The AIA 2030 Commitment: What Are You Waiting For?

‘Tis the season. Time to take stock and reflect. How have we made the world a better place in 2011? How has the long-term value of our talents and efforts been maximized?

I am happy to say I was part of the leadership team that convinced my Boston architectural firm, Bergmeyer, to sign the AIA 2030 Commitment in 2011. And since June I have been blogging about our adventures in compliance reporting in hopes that more AIA and BSA (Boston Society of Architects) member firms will be convinced to join us.

So where are we? What has worked and what has flopped?

Bergmeyer’s leadership team clicked into place pretty easily. It helped that several of the leadership team are Principals. We run the 2030 Commitment like a project with monthly meetings and notes. Our six-month report on operational initiatives has been completed. We did great on “Office Energy Use” and “Waste Reduction” gathering good data and setting measurable baselines. Firm-wide goals for “Travel” and “Meeting Procedures” were a little harder to quantify.  

We have begun to take inventory of our projects’ PEUI (Predicted Energy Use Intensity) and roll the energy use convention (Kbtu/SF/yr) out to our project teams and consultants. It took a little work to get our arms around this metric, especially since a lot of our projects aren’t energy-modeled. But the AIA 2030 Commitment reporting tool and its handy pull-down menus proved to be very helpful in establishing energy use targets.  

The next big steps – creating a sustainability action plan and recording the PEUI for all our projects – are on the screen for early 2012. In June 2012 we will take stock of our successes and shortcomings and apply what we have learned to compliance Year 2. And you’ll be able to read all about it right here.

Have the corporate wheels fallen off? No. Have we been consumed by calculations and paperwork? No. Yes, the Commitment has become part of a couple peoples’ job descriptions. Yes, the whole firm has become involved. Yes, it does take work, and much of the work isn’t billable.

But we are now thinking differently about sustainable design. We have a deeper understanding of the concept and its place in our practice. We no longer have “green building” specialists or consider it an additional service. We know now that we can’t meet radical building energy use reduction targets one project at a time. We understand the necessity to improve our entire firm’s capacity to think sustainably. It’s now an integral part of our strategic plan.

The AIA 2030 Commitment can help your firm do this, too. But only if you sign up. So what are you waiting for?

I’ve heard the arguments. “It’s too paperwork-intensive”. Not true. All the reporting is done online. In fact, we’re becoming less paper-oriented and more streamlined as a result of joining. For LEED Registered projects, the reporting is effortless. “It will take too much non-billable time”. Depends on what you mean by “too much”. If you think of the incremental work needed to do this stuff as an investment in your firm’s capabilities, the payoff is profound. “It’s not really part of our business plan”. Is survival part of your business plan? Should be.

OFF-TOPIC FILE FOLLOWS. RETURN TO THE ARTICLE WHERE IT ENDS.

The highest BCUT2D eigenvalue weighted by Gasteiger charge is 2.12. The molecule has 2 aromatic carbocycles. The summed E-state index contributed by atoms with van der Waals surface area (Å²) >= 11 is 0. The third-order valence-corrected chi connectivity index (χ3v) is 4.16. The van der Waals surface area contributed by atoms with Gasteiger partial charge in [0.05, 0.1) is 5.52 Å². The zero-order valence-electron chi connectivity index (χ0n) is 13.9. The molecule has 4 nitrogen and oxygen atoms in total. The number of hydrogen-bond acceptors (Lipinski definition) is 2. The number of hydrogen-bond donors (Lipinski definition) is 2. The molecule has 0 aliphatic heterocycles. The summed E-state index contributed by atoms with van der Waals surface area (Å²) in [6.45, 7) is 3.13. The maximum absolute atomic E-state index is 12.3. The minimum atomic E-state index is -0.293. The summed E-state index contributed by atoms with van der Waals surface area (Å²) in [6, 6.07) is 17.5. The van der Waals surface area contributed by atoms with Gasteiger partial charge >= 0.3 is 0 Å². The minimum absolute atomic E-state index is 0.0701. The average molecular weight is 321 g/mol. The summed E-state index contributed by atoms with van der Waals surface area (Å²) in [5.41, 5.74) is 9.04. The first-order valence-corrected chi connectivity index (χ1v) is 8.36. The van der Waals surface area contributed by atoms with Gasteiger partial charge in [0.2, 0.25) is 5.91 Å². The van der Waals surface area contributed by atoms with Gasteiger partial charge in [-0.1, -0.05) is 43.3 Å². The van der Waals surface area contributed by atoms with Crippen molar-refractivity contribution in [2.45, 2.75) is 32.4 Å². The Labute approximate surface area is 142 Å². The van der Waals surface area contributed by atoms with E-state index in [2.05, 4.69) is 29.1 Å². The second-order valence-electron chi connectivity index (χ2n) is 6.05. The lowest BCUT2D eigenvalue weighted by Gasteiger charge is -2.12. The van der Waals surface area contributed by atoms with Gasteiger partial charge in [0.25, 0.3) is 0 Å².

And here’s my favorite reason: “Our firm’s Principals don’t really support it”. Send me an e-mail. We have ways of being persuasive.

So here we are. 2012 is upon us. We have 18 years to go. About 20 BSA Member firms have signed up and are working to reduce the collective environmental impact of their projects. Your firm could sign the AIA 2030 Commitment this year. Come on, join us.


2 Comments on “The AIA 2030 Commitment: What Are You Waiting For?”

  1. Peter Papesch, AIA, chair, BSA Sustainability Education says:

    Hi, Mike:

    Excellent blog post.

    Re: “It took a little work to get our arms around this metric (Kbtu/SF/yr), especially since a lot of our projects aren’t energy-modeled.” I hope any of the educators – and especially studio instructors – who read this will start thinking how to train future architects to become as proficient in energy modeling as they are supposed to be in “pure design”. In other words, climate change is upon us, and unless energy modeling has become second nature as both a tool and a skill, our profession will not be able to adequately scrape away at our current profligate waste of energy (embodied as well as operational) in the building sector of the economy.

    Happy New Year, and more power to you for helping us not be afraid of the changes that the 2030 Commitment invites us to make.

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